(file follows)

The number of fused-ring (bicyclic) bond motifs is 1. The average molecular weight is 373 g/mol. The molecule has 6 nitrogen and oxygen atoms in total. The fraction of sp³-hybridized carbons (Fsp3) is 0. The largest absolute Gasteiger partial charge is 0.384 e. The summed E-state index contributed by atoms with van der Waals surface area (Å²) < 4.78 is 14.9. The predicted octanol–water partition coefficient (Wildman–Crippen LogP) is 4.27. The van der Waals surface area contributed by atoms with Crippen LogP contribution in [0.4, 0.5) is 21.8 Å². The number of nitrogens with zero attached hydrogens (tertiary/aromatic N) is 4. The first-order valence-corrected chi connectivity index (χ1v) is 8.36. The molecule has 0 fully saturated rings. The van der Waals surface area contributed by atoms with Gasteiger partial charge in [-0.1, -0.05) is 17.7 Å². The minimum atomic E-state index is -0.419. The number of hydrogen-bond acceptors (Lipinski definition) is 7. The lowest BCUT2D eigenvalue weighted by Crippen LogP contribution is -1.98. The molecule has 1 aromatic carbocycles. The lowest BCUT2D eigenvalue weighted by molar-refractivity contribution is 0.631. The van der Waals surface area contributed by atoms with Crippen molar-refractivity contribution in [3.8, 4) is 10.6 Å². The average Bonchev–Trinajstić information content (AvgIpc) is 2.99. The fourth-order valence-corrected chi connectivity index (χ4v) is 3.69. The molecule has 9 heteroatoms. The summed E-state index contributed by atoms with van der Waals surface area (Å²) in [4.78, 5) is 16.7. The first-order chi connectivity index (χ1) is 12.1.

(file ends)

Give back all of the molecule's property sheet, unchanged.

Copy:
The number of fused-ring (bicyclic) bond motifs is 1. The average molecular weight is 373 g/mol. The molecule has 6 nitrogen and oxygen atoms in total. The fraction of sp³-hybridized carbons (Fsp3) is 0. The largest absolute Gasteiger partial charge is 0.384 e. The summed E-state index contributed by atoms with van der Waals surface area (Å²) < 4.78 is 14.9. The predicted octanol–water partition coefficient (Wildman–Crippen LogP) is 4.27. The van der Waals surface area contributed by atoms with Crippen LogP contribution in [0.4, 0.5) is 21.8 Å². The number of nitrogens with zero attached hydrogens (tertiary/aromatic N) is 4. The first-order valence-corrected chi connectivity index (χ1v) is 8.36. The molecule has 0 fully saturated rings. The van der Waals surface area contributed by atoms with Gasteiger partial charge in [-0.1, -0.05) is 17.7 Å². The minimum atomic E-state index is -0.419. The number of hydrogen-bond acceptors (Lipinski definition) is 7. The lowest BCUT2D eigenvalue weighted by Crippen LogP contribution is -1.98. The molecule has 1 aromatic carbocycles. The lowest BCUT2D eigenvalue weighted by molar-refractivity contribution is 0.631. The van der Waals surface area contributed by atoms with Crippen molar-refractivity contribution in [3.8, 4) is 10.6 Å². The average Bonchev–Trinajstić information content (AvgIpc) is 2.99. The fourth-order valence-corrected chi connectivity index (χ4v) is 3.69. The molecule has 9 heteroatoms. The summed E-state index contributed by atoms with van der Waals surface area (Å²) in [4.78, 5) is 16.7. The first-order chi connectivity index (χ1) is 12.1.